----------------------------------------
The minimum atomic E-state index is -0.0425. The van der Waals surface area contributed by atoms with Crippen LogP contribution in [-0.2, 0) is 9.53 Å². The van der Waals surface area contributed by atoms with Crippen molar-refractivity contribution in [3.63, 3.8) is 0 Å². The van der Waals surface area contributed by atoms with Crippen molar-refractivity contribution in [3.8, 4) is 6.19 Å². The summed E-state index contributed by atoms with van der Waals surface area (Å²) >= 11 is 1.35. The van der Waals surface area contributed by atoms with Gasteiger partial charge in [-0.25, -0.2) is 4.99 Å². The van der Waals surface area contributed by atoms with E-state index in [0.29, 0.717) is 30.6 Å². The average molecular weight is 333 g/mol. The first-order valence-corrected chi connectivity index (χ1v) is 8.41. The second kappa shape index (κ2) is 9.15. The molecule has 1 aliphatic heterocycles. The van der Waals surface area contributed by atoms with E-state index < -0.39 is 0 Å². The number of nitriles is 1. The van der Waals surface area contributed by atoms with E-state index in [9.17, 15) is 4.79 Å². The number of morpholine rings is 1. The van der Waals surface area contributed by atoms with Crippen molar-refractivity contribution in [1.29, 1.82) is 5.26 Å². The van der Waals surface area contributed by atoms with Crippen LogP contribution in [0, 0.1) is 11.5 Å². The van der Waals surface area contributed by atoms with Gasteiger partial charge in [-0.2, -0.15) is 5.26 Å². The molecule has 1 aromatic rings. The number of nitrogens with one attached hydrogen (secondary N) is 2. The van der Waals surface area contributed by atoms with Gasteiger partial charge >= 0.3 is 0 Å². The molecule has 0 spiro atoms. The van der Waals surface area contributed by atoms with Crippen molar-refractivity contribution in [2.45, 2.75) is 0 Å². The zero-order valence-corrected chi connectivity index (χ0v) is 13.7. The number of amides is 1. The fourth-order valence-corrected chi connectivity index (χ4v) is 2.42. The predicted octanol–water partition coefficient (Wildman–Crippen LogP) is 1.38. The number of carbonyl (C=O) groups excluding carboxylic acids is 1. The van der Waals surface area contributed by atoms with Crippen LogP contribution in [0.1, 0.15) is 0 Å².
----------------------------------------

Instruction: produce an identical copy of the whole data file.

The minimum atomic E-state index is -0.0425. The van der Waals surface area contributed by atoms with Crippen LogP contribution in [-0.2, 0) is 9.53 Å². The van der Waals surface area contributed by atoms with Crippen molar-refractivity contribution in [3.63, 3.8) is 0 Å². The van der Waals surface area contributed by atoms with Crippen molar-refractivity contribution in [3.8, 4) is 6.19 Å². The summed E-state index contributed by atoms with van der Waals surface area (Å²) >= 11 is 1.35. The van der Waals surface area contributed by atoms with Gasteiger partial charge in [-0.25, -0.2) is 4.99 Å². The van der Waals surface area contributed by atoms with E-state index in [0.29, 0.717) is 30.6 Å². The average molecular weight is 333 g/mol. The first-order valence-corrected chi connectivity index (χ1v) is 8.41. The second kappa shape index (κ2) is 9.15. The molecule has 1 aliphatic heterocycles. The van der Waals surface area contributed by atoms with E-state index < -0.39 is 0 Å². The number of nitriles is 1. The van der Waals surface area contributed by atoms with E-state index in [9.17, 15) is 4.79 Å². The number of morpholine rings is 1. The van der Waals surface area contributed by atoms with Crippen molar-refractivity contribution in [1.29, 1.82) is 5.26 Å². The van der Waals surface area contributed by atoms with Crippen LogP contribution in [0, 0.1) is 11.5 Å². The van der Waals surface area contributed by atoms with Gasteiger partial charge in [-0.2, -0.15) is 5.26 Å². The molecule has 1 aromatic rings. The number of nitrogens with one attached hydrogen (secondary N) is 2. The van der Waals surface area contributed by atoms with Gasteiger partial charge >= 0.3 is 0 Å². The molecule has 0 spiro atoms. The van der Waals surface area contributed by atoms with Crippen molar-refractivity contribution in [2.45, 2.75) is 0 Å². The zero-order valence-corrected chi connectivity index (χ0v) is 13.7. The number of amides is 1. The fourth-order valence-corrected chi connectivity index (χ4v) is 2.42. The predicted octanol–water partition coefficient (Wildman–Crippen LogP) is 1.38. The number of carbonyl (C=O) groups excluding carboxylic acids is 1. The van der Waals surface area contributed by atoms with Crippen LogP contribution in [0.1, 0.15) is 0 Å².